Area Forecast Discussion
Issued by NWS Charleston, SC
FXUS62 KCHS 202009
Area Forecast Discussion
National Weather Service Charleston SC
409 PM EDT Thu Oct 20 2016
A mainly dry cold front will move through Friday with another
reinforcing dry cold front Monday night. Otherwise high pressure
will persist into the middle of next week.
.NEAR TERM /UNTIL 6 AM FRIDAY MORNING/...
A pattern change will begin overnight as ridging aloft begins to
give way to a digging shortwave moving from the Great Plains to
the Mississippi Valley. The forecast area will remain within the
warm sector of an approaching cold front, but with a relaxed
gradient in the area and no significant warm air advection to
encourage any cloud development, at least through the late night
hours, we should decouple and cool similar to the past couple of
nights. Conditions will once again favor patchy, dense ground fog
development for mainly low lying areas near bodies of water after
.SHORT TERM /6 AM FRIDAY MORNING THROUGH SUNDAY/...
Warmer than normal temperatures expected to persist into Friday
before a strong cold front moves through the area. Moisture appears
limited so do not anticipate significant rainfall but a few showers
will be possible, especially across SC. Temperatures will likely
fall during the day with winds picking up from the northwest after
the frontal passage, especially across inland areas. Many areas away
from the coast should reach the mid/upper 40s Saturday morning, then
only reach near 70 Saturday afternoon. Even cooler weather is likely
Saturday night when better radiational cooling conditions are
expected, with temperatures falling close to 40 well inland. Sunday
afternoon should see temperatures a bit warmer than Saturday as the
air mass modifies, likely reaching the lower to mid 70s most
locales, warmest in GA.
.LONG TERM /SUNDAY NIGHT THROUGH THURSDAY/...
Cool and dry high pressure will remain over the Southeast Sunday
night, resulting in lows dipping into the upper 40s inland and
mid/upper 50s near the coast. By Monday, a large ridge of high
pressure will expand over the Deep South and Southeast states,
causing temps to return to the mid/upper 70s Monday afternoon.
Overnight lows will also be slightly warmer than previous nights,
ranging in the lower 50s inland to upper 50s/lower 60s near the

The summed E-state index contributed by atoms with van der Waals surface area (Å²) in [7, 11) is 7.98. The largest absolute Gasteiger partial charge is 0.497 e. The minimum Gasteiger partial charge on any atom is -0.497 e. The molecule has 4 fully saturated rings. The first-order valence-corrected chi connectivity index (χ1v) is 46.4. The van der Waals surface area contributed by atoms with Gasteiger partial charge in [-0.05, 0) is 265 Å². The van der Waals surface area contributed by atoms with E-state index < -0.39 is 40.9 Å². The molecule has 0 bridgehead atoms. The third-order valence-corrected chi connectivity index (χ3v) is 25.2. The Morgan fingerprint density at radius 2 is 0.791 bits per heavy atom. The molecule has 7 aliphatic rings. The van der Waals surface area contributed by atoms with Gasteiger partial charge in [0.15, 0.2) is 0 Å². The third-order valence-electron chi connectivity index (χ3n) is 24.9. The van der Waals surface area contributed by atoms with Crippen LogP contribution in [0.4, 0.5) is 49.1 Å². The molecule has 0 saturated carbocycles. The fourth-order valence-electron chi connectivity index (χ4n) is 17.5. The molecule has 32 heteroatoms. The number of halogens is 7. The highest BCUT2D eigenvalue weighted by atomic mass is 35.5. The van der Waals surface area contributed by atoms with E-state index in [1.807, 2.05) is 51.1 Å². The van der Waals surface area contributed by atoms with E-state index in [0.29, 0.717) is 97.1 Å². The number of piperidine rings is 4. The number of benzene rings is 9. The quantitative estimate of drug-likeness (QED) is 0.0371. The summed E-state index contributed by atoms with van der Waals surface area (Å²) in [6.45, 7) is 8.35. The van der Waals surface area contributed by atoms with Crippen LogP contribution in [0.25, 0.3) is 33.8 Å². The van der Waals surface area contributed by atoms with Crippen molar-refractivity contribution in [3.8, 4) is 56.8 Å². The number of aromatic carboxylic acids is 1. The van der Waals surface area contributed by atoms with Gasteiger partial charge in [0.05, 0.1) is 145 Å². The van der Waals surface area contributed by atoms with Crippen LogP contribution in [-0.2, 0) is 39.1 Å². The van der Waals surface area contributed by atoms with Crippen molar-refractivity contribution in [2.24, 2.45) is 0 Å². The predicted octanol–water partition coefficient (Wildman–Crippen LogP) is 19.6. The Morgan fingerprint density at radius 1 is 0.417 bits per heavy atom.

A dry cold front should approach from the north on Tuesday, leading
to slightly cooler afternoon temps in the mid 70s. On Wednesday,
cooler high pressure should build over the area from the north,
producing cooler conditions within a north/northeast flow regime. In
general, high temps should peak in the lower 70s in Southeast South
Carolina and low/mid 70s in Southeast Georgia. High pressure should
then begin sliding offshore Thursday, allowing a light onshore wind
develop over the Southeast. The change in flow will allow temps to
become slightly warmer than the previous day, peaking in the
mid/upper 70s for most areas away from the immediate coastline. A
few showers could also drift onshore, but should mostly remain east
.AVIATION /20Z THURSDAY THROUGH TUESDAY/...
VFR will persist through at least this evening. At KSAV, high
pressure building along the Gulf Coast could create just enough
wind above the nocturnal inversion to mix down at times and
inhibit significant fog formation, so VFR forecast the entire
night. Synoptic flow will be lighter at KCHS, so MVFR visibilities
introduced for the late night/early morning hours as patchy fog
will likely form in the area. Both sites will be VFR post- sunrise
Friday, with only scattered cumulus and relatively light winds
ahead of an approaching cold front.
Extended Aviation Outlook: VFR conditions will prevail at KCHS/SAV
Friday night through Tue.
Tonight: Winds will remain around 10 kt or less overnight as the
ridge axis shifts offshore. Seas will average 2-3 ft nearshore
waters with 3-5 ft offshore waters.
Friday through Tuesday: No significant concerns expected until later
Friday after a strong cold front moves through. Advisory conditions
likely for all waters, except possibly Charleston Harbor, into
Saturday. Improving conditions then expected into early next week as
high pressure moves over the area causing a weakening of the cold
air advection and pressure gradient.
The NOAA Weather Radio transmitter in Cross, SC, transmitting on a
frequency of 162.475 MHz, is currently off the air due to phone
line problems. Actions are being taken to restore broadcasts, but
a restoration time is unknown.
MARINE...Small Craft Advisory from 5 PM Friday to noon EDT Saturday for